Inadequate placement matching causing fear among children and young people in care

An overwhelmed system continues to see some children and young people removed from their families but placed in care environments where they are still at significant risk of harm.

The 2018-19 Guardian for Children and Young People’s Annual Report has highlighted concerns about deficiencies in placement allocation and matching for children and young people in care, particularly those living in residential care.

The availability of family-based care falls drastically short of the number of children and young people coming into care. As a result, too many children are being put into temporary and long-term residential and commercial care without adequate planning and/or appropriate matching with other residents, and with inadequate consultation of the children and young people affected.

This results in some children and young people being subject to serious physical and sexual abuse, perpetrated by their co-residents. In other cases, children and young people have sustained emotional and psychological harm from co-resident intimidation, bullying, verbal taunts and threats, and witnessing critical incidents of physical violence and property damage.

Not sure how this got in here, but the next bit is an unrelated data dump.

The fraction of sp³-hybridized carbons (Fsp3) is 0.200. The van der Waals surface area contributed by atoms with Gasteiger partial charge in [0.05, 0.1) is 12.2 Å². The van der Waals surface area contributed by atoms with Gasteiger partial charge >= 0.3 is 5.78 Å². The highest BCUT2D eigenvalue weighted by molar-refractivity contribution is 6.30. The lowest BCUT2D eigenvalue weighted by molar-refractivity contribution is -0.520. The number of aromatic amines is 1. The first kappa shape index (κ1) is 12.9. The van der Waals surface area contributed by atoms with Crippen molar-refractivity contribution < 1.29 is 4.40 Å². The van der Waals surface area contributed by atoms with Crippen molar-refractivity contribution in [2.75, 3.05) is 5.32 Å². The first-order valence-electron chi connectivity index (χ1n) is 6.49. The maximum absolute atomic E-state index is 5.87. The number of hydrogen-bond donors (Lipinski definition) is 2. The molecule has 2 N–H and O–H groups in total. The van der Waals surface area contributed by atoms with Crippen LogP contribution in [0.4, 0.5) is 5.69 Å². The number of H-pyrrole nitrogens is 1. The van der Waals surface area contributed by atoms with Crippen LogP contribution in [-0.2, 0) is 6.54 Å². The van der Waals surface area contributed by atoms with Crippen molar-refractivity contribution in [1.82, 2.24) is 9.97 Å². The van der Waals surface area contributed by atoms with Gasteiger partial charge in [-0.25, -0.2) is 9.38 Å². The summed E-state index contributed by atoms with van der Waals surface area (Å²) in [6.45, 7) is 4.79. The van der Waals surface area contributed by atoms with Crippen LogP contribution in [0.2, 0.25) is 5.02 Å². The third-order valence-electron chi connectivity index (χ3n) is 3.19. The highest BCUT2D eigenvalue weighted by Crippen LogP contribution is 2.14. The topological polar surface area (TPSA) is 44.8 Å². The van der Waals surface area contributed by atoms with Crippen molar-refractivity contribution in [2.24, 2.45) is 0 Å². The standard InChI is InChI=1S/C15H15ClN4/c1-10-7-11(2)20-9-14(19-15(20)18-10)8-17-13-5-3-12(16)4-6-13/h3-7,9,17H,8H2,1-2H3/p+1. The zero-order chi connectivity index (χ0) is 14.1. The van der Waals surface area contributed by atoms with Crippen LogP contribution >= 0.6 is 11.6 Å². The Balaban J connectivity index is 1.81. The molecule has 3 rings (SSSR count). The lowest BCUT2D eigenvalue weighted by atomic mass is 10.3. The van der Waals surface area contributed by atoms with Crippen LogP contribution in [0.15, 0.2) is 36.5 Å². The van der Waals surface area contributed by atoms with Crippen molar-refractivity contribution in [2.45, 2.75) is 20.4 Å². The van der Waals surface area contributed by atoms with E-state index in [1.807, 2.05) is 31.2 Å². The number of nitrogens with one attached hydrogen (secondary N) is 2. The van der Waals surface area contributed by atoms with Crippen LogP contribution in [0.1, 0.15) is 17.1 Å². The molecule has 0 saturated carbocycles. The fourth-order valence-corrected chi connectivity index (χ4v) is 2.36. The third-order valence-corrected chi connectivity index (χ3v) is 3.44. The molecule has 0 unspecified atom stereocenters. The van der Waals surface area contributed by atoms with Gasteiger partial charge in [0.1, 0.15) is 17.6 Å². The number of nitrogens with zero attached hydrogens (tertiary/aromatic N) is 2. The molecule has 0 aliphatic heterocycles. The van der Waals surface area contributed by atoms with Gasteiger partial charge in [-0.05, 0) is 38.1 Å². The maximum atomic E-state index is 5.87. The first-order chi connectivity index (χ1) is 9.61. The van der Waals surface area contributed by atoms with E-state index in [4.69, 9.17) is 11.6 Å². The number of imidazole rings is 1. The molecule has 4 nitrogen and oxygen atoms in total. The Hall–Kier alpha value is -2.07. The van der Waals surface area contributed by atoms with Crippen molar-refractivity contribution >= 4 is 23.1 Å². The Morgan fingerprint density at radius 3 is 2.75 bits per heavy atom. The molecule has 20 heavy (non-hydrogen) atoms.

“In consideration of the extensive trauma that many of these young people have already experienced, ongoing exposure to trauma and abuse in care creates a significant risk of harm – both immediate and cumulative,” Guardian Penny Wright said in the report.

Data from enquiries received by our office noted that the majority of children and young people who directly initiated contact with us were living in residential care and commercial care arrangements, with the primary presenting issues being safety and stability in care.

A lack of disability-specific therapeutic placements to cater for the needs of children and young people with disabilities and trauma-related behaviours, was also a cause for concern.

Furthermore, the annual report highlighted that some children and young people in care who have been detained at the Adelaide Youth Training Centre (known as ‘dual involved’) have elected to remain there because of feeling fearful and unsafe in their primary place of residents in residential or commercial care.

In other instances, young people are being unnecessarily detained for longer periods in the AYTC than would otherwise be the case, due to lack of placement availability and/or challenges in communication across the child protection and youth justice systems.

The additional concerns of these ‘dual involved’ children and young people are a focus for our office, and we are currently preparing a report due to be released next month addressing the issues that these children and young people face.


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